At this point, I was feeling pretty burnt out. It was a different feeling from when Upper80 ended - at that time, I wanted to take a break, but I think I always knew (maybe subconsciously) that I would get back to it one day, probably sooner than later. But this time, I seriously considered the possibility that this was it - that I was done playing in bands for good.

Next: A Second Chance

Thursday, August 28, 2014

Random Thoughts: Doctor Who & Video Game Update

I didn't love the new Doctor Who episode as much as I thought I would. (WARNING: Spoilers to follow) Maybe my expectations were too high, I don't know. I mean, Peter Capaldi was great and all, but the plot just seemed a little too thrown-together. Like, didn't the Doctor jump into the River Thames to chase after the guy that turned out to be the head cyborg? If so, then how come the next thing we see him doing is rummaging through a back alley wondering about his new face? (either way, "Independent state of eyebrows" is hilarious.)
Also, if Clara had that thing that she could call the Paternoster Gang with, why didn't she do it earlier instead of hoping that the Doctor didn't actually leave? Was that part of a plan to get information from the cyborg? If so, then it just seemed weird how the whole thing was portrayed - Clara seemed genuinely frightened, and you (at least I) didn't get the sense afterwards of "oh, okay, that was a plan. Brilliant!" And I know there was that whole "moral ambiguity" moment at the end - "did the Doctor kill the cyborg, or did the cyborg kill himself?" - but I mean, seriously, why would the cyborg kill himself? Wouldn't he have put up more of a fight? Anyway, on to the video game update...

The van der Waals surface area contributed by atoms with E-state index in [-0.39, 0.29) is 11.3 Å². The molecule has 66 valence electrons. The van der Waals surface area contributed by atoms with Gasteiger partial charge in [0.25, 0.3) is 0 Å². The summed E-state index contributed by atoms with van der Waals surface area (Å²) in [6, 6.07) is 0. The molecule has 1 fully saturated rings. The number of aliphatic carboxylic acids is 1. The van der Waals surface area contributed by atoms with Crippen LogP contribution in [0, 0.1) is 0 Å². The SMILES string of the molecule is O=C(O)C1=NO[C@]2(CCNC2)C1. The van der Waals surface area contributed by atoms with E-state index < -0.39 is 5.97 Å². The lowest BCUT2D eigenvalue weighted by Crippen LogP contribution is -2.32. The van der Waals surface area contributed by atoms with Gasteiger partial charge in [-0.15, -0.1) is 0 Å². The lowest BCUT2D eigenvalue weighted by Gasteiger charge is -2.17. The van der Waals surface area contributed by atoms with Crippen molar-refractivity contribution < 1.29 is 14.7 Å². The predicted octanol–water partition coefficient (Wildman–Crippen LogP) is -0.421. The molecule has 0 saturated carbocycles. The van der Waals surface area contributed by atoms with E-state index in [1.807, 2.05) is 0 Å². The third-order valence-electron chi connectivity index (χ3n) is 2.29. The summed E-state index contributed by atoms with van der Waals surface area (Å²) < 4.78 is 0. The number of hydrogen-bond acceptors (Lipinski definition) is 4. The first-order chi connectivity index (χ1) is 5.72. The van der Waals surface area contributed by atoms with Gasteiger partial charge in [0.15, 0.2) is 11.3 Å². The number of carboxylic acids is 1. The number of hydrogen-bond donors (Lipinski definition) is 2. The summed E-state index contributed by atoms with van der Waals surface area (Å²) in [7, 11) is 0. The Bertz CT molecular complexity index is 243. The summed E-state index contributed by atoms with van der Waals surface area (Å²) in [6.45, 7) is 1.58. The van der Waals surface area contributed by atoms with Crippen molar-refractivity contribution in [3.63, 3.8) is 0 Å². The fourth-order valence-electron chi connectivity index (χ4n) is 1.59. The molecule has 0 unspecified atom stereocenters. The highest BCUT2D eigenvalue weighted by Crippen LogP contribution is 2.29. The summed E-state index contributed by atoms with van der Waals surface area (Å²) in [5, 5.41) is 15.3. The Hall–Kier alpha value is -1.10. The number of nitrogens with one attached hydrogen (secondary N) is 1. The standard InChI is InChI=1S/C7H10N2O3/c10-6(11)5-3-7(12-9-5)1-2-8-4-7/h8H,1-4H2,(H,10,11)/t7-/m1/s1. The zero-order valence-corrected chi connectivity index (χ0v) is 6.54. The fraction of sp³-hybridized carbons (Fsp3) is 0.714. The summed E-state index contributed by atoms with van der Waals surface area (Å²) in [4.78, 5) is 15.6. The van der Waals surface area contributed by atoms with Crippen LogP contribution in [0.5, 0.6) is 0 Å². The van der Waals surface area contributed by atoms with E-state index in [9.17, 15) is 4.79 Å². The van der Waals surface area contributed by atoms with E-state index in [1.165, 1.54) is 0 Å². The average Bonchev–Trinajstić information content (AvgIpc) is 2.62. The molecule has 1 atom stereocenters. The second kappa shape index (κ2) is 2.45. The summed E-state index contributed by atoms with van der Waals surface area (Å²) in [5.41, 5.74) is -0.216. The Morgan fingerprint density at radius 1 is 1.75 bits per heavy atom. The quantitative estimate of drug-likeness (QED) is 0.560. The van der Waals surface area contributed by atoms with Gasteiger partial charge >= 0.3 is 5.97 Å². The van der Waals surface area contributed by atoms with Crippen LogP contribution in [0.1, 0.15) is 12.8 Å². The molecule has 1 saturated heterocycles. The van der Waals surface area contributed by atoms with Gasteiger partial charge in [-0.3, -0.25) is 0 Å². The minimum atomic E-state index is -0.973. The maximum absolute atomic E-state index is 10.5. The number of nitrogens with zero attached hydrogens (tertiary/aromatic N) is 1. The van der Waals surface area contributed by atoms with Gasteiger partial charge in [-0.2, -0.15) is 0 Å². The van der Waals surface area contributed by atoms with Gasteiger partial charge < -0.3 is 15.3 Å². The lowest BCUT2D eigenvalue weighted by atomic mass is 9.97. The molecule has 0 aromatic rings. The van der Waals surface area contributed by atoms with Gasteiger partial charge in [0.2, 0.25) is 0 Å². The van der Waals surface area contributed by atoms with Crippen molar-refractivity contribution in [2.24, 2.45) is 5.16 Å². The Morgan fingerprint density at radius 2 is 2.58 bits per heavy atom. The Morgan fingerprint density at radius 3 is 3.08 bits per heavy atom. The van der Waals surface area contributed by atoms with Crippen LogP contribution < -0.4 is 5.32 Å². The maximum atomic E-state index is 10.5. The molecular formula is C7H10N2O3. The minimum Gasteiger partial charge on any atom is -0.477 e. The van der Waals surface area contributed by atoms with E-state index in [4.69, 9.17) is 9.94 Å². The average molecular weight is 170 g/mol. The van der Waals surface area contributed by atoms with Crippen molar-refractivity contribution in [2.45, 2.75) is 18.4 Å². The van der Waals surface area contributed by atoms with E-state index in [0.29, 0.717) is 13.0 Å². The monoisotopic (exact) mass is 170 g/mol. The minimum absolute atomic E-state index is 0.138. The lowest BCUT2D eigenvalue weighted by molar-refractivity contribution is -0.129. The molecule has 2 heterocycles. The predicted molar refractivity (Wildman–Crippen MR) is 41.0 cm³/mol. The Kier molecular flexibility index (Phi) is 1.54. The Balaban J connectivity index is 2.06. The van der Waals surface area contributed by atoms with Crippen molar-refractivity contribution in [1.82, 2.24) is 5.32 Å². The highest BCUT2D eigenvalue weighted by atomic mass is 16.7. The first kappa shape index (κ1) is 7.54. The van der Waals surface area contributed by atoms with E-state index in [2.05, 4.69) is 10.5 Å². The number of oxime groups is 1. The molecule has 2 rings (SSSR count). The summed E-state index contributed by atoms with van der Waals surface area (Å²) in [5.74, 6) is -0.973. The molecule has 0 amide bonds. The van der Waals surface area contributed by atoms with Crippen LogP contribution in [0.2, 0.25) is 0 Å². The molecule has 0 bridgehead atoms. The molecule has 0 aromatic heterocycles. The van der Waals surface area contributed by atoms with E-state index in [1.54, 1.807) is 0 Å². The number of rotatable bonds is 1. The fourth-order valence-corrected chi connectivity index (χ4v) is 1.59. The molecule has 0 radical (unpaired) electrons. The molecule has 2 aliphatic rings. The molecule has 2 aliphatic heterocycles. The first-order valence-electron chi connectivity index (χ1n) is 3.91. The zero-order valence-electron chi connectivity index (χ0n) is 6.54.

I just finished my fourth play-through of The Last Story, which is still my favorite game along with Okami, Xenoblade, and the Zelda series (which, for convenience's sake, I lump together into one thing.) In a search for something new to play, I tried (1) Sonic and the Black Knight and (2) Prince of Persia: The Forgotten Sands. The former was okay, but after about forty-five minutes it became clear that it was not what I was looking for. The latter kept me occupied for a little while longer, but eventually it became rather repetitious - basically just a lot of climbing, jumping, and more climbing.